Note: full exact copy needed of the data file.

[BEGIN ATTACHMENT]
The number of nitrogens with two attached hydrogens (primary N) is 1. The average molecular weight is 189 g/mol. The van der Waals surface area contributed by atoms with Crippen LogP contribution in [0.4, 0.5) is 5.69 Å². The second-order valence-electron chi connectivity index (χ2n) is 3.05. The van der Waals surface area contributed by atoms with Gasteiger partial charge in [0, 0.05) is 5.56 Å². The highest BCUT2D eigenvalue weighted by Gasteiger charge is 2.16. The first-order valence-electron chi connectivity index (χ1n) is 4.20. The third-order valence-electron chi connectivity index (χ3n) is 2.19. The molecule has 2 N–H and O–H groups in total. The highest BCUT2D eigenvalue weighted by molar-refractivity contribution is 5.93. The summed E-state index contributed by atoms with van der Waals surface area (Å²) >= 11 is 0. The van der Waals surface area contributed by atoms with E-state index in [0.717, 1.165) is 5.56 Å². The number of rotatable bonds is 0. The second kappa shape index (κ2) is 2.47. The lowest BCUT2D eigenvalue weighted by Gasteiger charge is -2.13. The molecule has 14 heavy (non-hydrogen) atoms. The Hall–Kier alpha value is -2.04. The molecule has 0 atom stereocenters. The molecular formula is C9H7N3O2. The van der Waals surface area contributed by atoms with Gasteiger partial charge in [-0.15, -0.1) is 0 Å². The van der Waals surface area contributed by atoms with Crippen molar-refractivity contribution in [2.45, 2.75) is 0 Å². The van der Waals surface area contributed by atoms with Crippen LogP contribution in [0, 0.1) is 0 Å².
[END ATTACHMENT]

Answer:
The number of nitrogens with two attached hydrogens (primary N) is 1. The average molecular weight is 189 g/mol. The van der Waals surface area contributed by atoms with Crippen LogP contribution in [0.4, 0.5) is 5.69 Å². The second-order valence-electron chi connectivity index (χ2n) is 3.05. The van der Waals surface area contributed by atoms with Gasteiger partial charge in [0, 0.05) is 5.56 Å². The highest BCUT2D eigenvalue weighted by Gasteiger charge is 2.16. The first-order valence-electron chi connectivity index (χ1n) is 4.20. The third-order valence-electron chi connectivity index (χ3n) is 2.19. The molecule has 2 N–H and O–H groups in total. The highest BCUT2D eigenvalue weighted by molar-refractivity contribution is 5.93. The summed E-state index contributed by atoms with van der Waals surface area (Å²) >= 11 is 0. The van der Waals surface area contributed by atoms with E-state index in [0.717, 1.165) is 5.56 Å². The number of rotatable bonds is 0. The second kappa shape index (κ2) is 2.47. The lowest BCUT2D eigenvalue weighted by Gasteiger charge is -2.13. The molecule has 14 heavy (non-hydrogen) atoms. The Hall–Kier alpha value is -2.04. The molecule has 0 atom stereocenters. The molecular formula is C9H7N3O2. The van der Waals surface area contributed by atoms with Gasteiger partial charge in [-0.15, -0.1) is 0 Å². The van der Waals surface area contributed by atoms with Crippen molar-refractivity contribution in [2.45, 2.75) is 0 Å². The van der Waals surface area contributed by atoms with Crippen LogP contribution in [0, 0.1) is 0 Å².